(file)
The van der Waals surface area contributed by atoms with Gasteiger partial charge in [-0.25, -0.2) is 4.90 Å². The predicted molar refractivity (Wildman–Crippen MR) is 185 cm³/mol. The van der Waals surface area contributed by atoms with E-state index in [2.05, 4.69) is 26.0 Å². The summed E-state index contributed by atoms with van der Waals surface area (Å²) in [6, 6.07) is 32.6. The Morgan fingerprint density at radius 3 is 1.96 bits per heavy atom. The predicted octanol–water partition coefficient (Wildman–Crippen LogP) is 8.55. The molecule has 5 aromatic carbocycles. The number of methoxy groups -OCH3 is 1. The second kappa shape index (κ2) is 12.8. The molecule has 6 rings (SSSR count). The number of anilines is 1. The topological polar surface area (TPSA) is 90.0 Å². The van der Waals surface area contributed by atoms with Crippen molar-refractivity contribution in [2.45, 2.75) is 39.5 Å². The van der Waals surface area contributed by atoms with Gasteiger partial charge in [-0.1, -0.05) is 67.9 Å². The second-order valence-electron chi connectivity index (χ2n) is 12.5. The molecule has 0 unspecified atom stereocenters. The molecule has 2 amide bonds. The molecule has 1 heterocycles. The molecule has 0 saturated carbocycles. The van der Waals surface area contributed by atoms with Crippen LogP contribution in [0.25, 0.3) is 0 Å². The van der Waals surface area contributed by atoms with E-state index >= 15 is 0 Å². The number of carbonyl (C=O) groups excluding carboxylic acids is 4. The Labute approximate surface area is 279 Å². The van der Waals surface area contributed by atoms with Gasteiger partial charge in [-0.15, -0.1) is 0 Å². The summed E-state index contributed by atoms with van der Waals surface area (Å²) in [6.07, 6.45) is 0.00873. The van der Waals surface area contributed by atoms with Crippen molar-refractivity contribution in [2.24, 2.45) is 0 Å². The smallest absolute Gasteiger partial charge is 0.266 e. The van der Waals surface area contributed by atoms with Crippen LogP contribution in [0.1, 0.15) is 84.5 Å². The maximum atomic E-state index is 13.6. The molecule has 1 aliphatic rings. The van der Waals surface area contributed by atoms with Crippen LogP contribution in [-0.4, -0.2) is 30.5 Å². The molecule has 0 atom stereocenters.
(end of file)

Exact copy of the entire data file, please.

The van der Waals surface area contributed by atoms with Gasteiger partial charge in [-0.25, -0.2) is 4.90 Å². The predicted molar refractivity (Wildman–Crippen MR) is 185 cm³/mol. The van der Waals surface area contributed by atoms with E-state index in [2.05, 4.69) is 26.0 Å². The summed E-state index contributed by atoms with van der Waals surface area (Å²) in [6, 6.07) is 32.6. The Morgan fingerprint density at radius 3 is 1.96 bits per heavy atom. The predicted octanol–water partition coefficient (Wildman–Crippen LogP) is 8.55. The molecule has 5 aromatic carbocycles. The number of methoxy groups -OCH3 is 1. The second kappa shape index (κ2) is 12.8. The molecule has 6 rings (SSSR count). The number of anilines is 1. The topological polar surface area (TPSA) is 90.0 Å². The van der Waals surface area contributed by atoms with Crippen molar-refractivity contribution in [2.45, 2.75) is 39.5 Å². The van der Waals surface area contributed by atoms with Gasteiger partial charge in [-0.1, -0.05) is 67.9 Å². The second-order valence-electron chi connectivity index (χ2n) is 12.5. The molecule has 0 unspecified atom stereocenters. The molecule has 2 amide bonds. The molecule has 1 heterocycles. The molecule has 0 saturated carbocycles. The van der Waals surface area contributed by atoms with Crippen LogP contribution in [0.25, 0.3) is 0 Å². The van der Waals surface area contributed by atoms with E-state index >= 15 is 0 Å². The number of carbonyl (C=O) groups excluding carboxylic acids is 4. The Labute approximate surface area is 279 Å². The van der Waals surface area contributed by atoms with Gasteiger partial charge in [-0.15, -0.1) is 0 Å². The summed E-state index contributed by atoms with van der Waals surface area (Å²) in [6.07, 6.45) is 0.00873. The van der Waals surface area contributed by atoms with Crippen molar-refractivity contribution in [2.24, 2.45) is 0 Å². The smallest absolute Gasteiger partial charge is 0.266 e. The van der Waals surface area contributed by atoms with Crippen LogP contribution in [0.1, 0.15) is 84.5 Å². The maximum atomic E-state index is 13.6. The molecule has 1 aliphatic rings. The van der Waals surface area contributed by atoms with Crippen LogP contribution in [-0.4, -0.2) is 30.5 Å². The molecule has 0 atom stereocenters.